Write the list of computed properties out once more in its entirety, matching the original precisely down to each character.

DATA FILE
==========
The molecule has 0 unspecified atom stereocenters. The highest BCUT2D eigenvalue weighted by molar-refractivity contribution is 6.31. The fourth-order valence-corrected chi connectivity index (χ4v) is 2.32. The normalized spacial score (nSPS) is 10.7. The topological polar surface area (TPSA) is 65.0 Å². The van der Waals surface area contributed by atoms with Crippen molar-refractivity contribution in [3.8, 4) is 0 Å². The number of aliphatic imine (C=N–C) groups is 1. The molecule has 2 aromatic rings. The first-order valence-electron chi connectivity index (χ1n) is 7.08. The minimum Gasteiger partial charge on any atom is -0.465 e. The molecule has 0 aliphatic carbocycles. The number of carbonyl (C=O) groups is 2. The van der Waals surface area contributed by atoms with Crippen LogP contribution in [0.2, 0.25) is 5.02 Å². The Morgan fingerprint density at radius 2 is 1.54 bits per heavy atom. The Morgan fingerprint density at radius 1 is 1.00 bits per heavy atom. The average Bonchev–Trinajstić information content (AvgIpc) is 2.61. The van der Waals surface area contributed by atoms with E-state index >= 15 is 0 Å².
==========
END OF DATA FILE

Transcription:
The molecule has 0 unspecified atom stereocenters. The highest BCUT2D eigenvalue weighted by molar-refractivity contribution is 6.31. The fourth-order valence-corrected chi connectivity index (χ4v) is 2.32. The normalized spacial score (nSPS) is 10.7. The topological polar surface area (TPSA) is 65.0 Å². The van der Waals surface area contributed by atoms with Crippen molar-refractivity contribution in [3.8, 4) is 0 Å². The number of aliphatic imine (C=N–C) groups is 1. The molecule has 2 aromatic rings. The first-order valence-electron chi connectivity index (χ1n) is 7.08. The minimum Gasteiger partial charge on any atom is -0.465 e. The molecule has 0 aliphatic carbocycles. The number of carbonyl (C=O) groups is 2. The van der Waals surface area contributed by atoms with Crippen LogP contribution in [0.2, 0.25) is 5.02 Å². The Morgan fingerprint density at radius 2 is 1.54 bits per heavy atom. The Morgan fingerprint density at radius 1 is 1.00 bits per heavy atom. The average Bonchev–Trinajstić information content (AvgIpc) is 2.61. The van der Waals surface area contributed by atoms with E-state index >= 15 is 0 Å².